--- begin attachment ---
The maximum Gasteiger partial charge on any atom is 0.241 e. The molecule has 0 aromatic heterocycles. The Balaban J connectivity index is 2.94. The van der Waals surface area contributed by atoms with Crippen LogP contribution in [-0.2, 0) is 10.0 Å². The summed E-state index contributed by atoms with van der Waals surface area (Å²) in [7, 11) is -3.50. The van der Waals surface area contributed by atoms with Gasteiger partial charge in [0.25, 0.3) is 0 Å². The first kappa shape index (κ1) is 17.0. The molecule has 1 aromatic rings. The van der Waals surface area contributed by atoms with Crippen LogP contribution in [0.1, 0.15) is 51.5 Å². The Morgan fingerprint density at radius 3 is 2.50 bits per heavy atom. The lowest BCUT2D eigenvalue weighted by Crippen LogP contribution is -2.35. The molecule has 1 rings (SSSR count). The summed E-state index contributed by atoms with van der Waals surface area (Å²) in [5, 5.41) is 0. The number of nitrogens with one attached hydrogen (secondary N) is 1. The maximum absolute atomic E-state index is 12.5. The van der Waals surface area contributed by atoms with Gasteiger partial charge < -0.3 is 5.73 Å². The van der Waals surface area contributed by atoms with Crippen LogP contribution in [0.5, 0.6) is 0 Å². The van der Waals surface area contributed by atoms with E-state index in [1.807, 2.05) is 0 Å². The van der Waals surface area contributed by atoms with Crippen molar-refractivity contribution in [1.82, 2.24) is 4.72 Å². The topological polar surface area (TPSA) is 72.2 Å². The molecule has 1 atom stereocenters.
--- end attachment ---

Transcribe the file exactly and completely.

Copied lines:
The maximum Gasteiger partial charge on any atom is 0.241 e. The molecule has 0 aromatic heterocycles. The Balaban J connectivity index is 2.94. The van der Waals surface area contributed by atoms with Crippen LogP contribution in [-0.2, 0) is 10.0 Å². The summed E-state index contributed by atoms with van der Waals surface area (Å²) in [7, 11) is -3.50. The van der Waals surface area contributed by atoms with Gasteiger partial charge in [0.25, 0.3) is 0 Å². The first kappa shape index (κ1) is 17.0. The molecule has 1 aromatic rings. The van der Waals surface area contributed by atoms with Crippen LogP contribution in [0.1, 0.15) is 51.5 Å². The Morgan fingerprint density at radius 3 is 2.50 bits per heavy atom. The lowest BCUT2D eigenvalue weighted by Crippen LogP contribution is -2.35. The molecule has 1 rings (SSSR count). The summed E-state index contributed by atoms with van der Waals surface area (Å²) in [5, 5.41) is 0. The number of nitrogens with one attached hydrogen (secondary N) is 1. The maximum absolute atomic E-state index is 12.5. The van der Waals surface area contributed by atoms with Gasteiger partial charge < -0.3 is 5.73 Å². The van der Waals surface area contributed by atoms with Crippen LogP contribution in [0.5, 0.6) is 0 Å². The van der Waals surface area contributed by atoms with E-state index in [1.807, 2.05) is 0 Å². The van der Waals surface area contributed by atoms with Crippen molar-refractivity contribution in [1.82, 2.24) is 4.72 Å². The topological polar surface area (TPSA) is 72.2 Å². The molecule has 1 atom stereocenters.